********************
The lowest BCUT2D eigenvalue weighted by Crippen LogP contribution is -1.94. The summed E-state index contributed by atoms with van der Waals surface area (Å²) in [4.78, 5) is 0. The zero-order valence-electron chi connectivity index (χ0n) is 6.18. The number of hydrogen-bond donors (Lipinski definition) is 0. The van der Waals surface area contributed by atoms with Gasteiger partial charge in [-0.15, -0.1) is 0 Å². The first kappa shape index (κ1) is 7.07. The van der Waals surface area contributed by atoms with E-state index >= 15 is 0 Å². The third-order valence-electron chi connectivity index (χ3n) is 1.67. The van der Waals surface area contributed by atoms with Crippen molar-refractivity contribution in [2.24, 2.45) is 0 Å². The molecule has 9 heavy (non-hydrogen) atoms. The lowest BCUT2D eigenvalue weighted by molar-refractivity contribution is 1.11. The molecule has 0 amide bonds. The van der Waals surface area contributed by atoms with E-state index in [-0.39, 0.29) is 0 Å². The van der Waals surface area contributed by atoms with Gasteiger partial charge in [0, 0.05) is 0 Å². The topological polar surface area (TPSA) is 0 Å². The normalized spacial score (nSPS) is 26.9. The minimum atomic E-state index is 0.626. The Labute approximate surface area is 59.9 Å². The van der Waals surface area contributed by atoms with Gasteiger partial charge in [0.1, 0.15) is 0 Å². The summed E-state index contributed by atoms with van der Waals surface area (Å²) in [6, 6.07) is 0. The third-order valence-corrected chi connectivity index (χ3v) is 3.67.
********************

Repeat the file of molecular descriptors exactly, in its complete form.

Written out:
The lowest BCUT2D eigenvalue weighted by Crippen LogP contribution is -1.94. The summed E-state index contributed by atoms with van der Waals surface area (Å²) in [4.78, 5) is 0. The zero-order valence-electron chi connectivity index (χ0n) is 6.18. The number of hydrogen-bond donors (Lipinski definition) is 0. The van der Waals surface area contributed by atoms with Gasteiger partial charge in [-0.15, -0.1) is 0 Å². The first kappa shape index (κ1) is 7.07. The van der Waals surface area contributed by atoms with E-state index >= 15 is 0 Å². The third-order valence-electron chi connectivity index (χ3n) is 1.67. The van der Waals surface area contributed by atoms with Crippen molar-refractivity contribution in [2.24, 2.45) is 0 Å². The molecule has 9 heavy (non-hydrogen) atoms. The lowest BCUT2D eigenvalue weighted by molar-refractivity contribution is 1.11. The molecule has 0 amide bonds. The van der Waals surface area contributed by atoms with E-state index in [-0.39, 0.29) is 0 Å². The van der Waals surface area contributed by atoms with Gasteiger partial charge in [0, 0.05) is 0 Å². The topological polar surface area (TPSA) is 0 Å². The normalized spacial score (nSPS) is 26.9. The minimum atomic E-state index is 0.626. The Labute approximate surface area is 59.9 Å². The van der Waals surface area contributed by atoms with Gasteiger partial charge in [0.1, 0.15) is 0 Å². The summed E-state index contributed by atoms with van der Waals surface area (Å²) in [6, 6.07) is 0. The third-order valence-corrected chi connectivity index (χ3v) is 3.67.